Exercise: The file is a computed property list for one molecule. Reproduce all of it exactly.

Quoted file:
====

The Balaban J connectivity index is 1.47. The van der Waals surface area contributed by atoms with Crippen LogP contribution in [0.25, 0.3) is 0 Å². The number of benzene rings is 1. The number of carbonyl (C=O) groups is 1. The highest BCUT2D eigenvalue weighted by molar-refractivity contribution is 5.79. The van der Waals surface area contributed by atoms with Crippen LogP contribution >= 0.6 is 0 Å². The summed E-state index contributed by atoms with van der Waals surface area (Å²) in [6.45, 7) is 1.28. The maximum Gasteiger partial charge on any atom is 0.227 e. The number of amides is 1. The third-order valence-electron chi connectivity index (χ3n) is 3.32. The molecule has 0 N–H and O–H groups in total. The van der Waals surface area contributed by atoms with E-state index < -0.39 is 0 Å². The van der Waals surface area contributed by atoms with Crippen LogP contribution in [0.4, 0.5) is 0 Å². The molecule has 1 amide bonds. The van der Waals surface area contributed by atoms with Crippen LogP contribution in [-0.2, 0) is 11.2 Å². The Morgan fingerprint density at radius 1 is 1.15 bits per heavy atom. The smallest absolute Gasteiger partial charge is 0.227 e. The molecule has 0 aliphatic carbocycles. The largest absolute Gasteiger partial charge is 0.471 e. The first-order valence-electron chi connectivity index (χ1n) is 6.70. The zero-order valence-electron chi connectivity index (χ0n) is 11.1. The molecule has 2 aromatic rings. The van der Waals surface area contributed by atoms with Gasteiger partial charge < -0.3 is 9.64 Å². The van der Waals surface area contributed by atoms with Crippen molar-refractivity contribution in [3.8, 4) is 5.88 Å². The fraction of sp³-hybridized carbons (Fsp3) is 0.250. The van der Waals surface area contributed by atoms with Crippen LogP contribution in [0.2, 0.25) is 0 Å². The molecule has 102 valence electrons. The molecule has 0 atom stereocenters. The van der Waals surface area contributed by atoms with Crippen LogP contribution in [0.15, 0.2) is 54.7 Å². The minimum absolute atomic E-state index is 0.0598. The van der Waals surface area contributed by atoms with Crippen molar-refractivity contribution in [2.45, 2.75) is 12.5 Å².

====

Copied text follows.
The Balaban J connectivity index is 1.47. The van der Waals surface area contributed by atoms with Crippen LogP contribution in [0.25, 0.3) is 0 Å². The number of benzene rings is 1. The number of carbonyl (C=O) groups is 1. The highest BCUT2D eigenvalue weighted by molar-refractivity contribution is 5.79. The van der Waals surface area contributed by atoms with Crippen LogP contribution >= 0.6 is 0 Å². The summed E-state index contributed by atoms with van der Waals surface area (Å²) in [6.45, 7) is 1.28. The maximum Gasteiger partial charge on any atom is 0.227 e. The number of amides is 1. The third-order valence-electron chi connectivity index (χ3n) is 3.32. The molecule has 0 N–H and O–H groups in total. The van der Waals surface area contributed by atoms with E-state index < -0.39 is 0 Å². The van der Waals surface area contributed by atoms with Crippen LogP contribution in [0.4, 0.5) is 0 Å². The molecule has 1 amide bonds. The van der Waals surface area contributed by atoms with Crippen LogP contribution in [-0.2, 0) is 11.2 Å². The Morgan fingerprint density at radius 1 is 1.15 bits per heavy atom. The smallest absolute Gasteiger partial charge is 0.227 e. The molecule has 0 aliphatic carbocycles. The largest absolute Gasteiger partial charge is 0.471 e. The first-order valence-electron chi connectivity index (χ1n) is 6.70. The zero-order valence-electron chi connectivity index (χ0n) is 11.1. The molecule has 2 aromatic rings. The van der Waals surface area contributed by atoms with Gasteiger partial charge < -0.3 is 9.64 Å². The van der Waals surface area contributed by atoms with Crippen molar-refractivity contribution in [3.8, 4) is 5.88 Å². The fraction of sp³-hybridized carbons (Fsp3) is 0.250. The van der Waals surface area contributed by atoms with Crippen LogP contribution in [0.2, 0.25) is 0 Å². The molecule has 102 valence electrons. The molecule has 0 atom stereocenters. The van der Waals surface area contributed by atoms with Crippen LogP contribution in [0.15, 0.2) is 54.7 Å². The minimum absolute atomic E-state index is 0.0598. The van der Waals surface area contributed by atoms with Crippen molar-refractivity contribution in [2.45, 2.75) is 12.5 Å².